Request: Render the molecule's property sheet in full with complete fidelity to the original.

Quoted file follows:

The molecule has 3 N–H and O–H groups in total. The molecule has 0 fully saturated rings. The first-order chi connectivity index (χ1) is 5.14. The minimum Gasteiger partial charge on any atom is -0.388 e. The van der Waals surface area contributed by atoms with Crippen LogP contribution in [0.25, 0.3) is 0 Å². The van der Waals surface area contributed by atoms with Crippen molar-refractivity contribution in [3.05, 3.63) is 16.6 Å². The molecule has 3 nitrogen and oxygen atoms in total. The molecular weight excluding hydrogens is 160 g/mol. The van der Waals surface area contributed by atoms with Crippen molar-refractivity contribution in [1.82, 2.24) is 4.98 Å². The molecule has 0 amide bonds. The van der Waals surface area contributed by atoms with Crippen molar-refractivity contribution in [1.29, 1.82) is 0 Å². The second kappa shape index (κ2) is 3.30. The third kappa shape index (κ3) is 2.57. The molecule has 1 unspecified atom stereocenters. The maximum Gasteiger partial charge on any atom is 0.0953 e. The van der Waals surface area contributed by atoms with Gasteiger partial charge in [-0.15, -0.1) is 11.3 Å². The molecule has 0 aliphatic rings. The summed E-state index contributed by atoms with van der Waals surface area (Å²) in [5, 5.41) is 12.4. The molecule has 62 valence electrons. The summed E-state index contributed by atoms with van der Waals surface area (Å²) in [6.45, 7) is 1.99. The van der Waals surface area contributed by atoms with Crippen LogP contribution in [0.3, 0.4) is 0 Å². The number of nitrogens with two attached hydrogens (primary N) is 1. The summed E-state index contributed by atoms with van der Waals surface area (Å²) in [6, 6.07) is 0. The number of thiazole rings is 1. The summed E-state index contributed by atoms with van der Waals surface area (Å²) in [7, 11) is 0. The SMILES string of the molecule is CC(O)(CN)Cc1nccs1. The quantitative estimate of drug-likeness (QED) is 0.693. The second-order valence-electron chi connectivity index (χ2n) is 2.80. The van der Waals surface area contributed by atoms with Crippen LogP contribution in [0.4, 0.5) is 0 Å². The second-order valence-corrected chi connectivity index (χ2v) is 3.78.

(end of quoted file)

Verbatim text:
The molecule has 3 N–H and O–H groups in total. The molecule has 0 fully saturated rings. The first-order chi connectivity index (χ1) is 5.14. The minimum Gasteiger partial charge on any atom is -0.388 e. The van der Waals surface area contributed by atoms with Crippen LogP contribution in [0.25, 0.3) is 0 Å². The van der Waals surface area contributed by atoms with Crippen molar-refractivity contribution in [3.05, 3.63) is 16.6 Å². The molecule has 3 nitrogen and oxygen atoms in total. The molecular weight excluding hydrogens is 160 g/mol. The van der Waals surface area contributed by atoms with Crippen molar-refractivity contribution in [1.82, 2.24) is 4.98 Å². The molecule has 0 amide bonds. The van der Waals surface area contributed by atoms with Crippen molar-refractivity contribution in [1.29, 1.82) is 0 Å². The second kappa shape index (κ2) is 3.30. The third kappa shape index (κ3) is 2.57. The molecule has 1 unspecified atom stereocenters. The maximum Gasteiger partial charge on any atom is 0.0953 e. The van der Waals surface area contributed by atoms with Gasteiger partial charge in [-0.15, -0.1) is 11.3 Å². The molecule has 0 aliphatic rings. The summed E-state index contributed by atoms with van der Waals surface area (Å²) in [5, 5.41) is 12.4. The molecule has 62 valence electrons. The summed E-state index contributed by atoms with van der Waals surface area (Å²) in [6.45, 7) is 1.99. The van der Waals surface area contributed by atoms with Crippen LogP contribution in [0.3, 0.4) is 0 Å². The number of nitrogens with two attached hydrogens (primary N) is 1. The summed E-state index contributed by atoms with van der Waals surface area (Å²) in [6, 6.07) is 0. The number of thiazole rings is 1. The summed E-state index contributed by atoms with van der Waals surface area (Å²) in [7, 11) is 0. The SMILES string of the molecule is CC(O)(CN)Cc1nccs1. The quantitative estimate of drug-likeness (QED) is 0.693. The second-order valence-electron chi connectivity index (χ2n) is 2.80. The van der Waals surface area contributed by atoms with Crippen LogP contribution in [0.4, 0.5) is 0 Å². The second-order valence-corrected chi connectivity index (χ2v) is 3.78.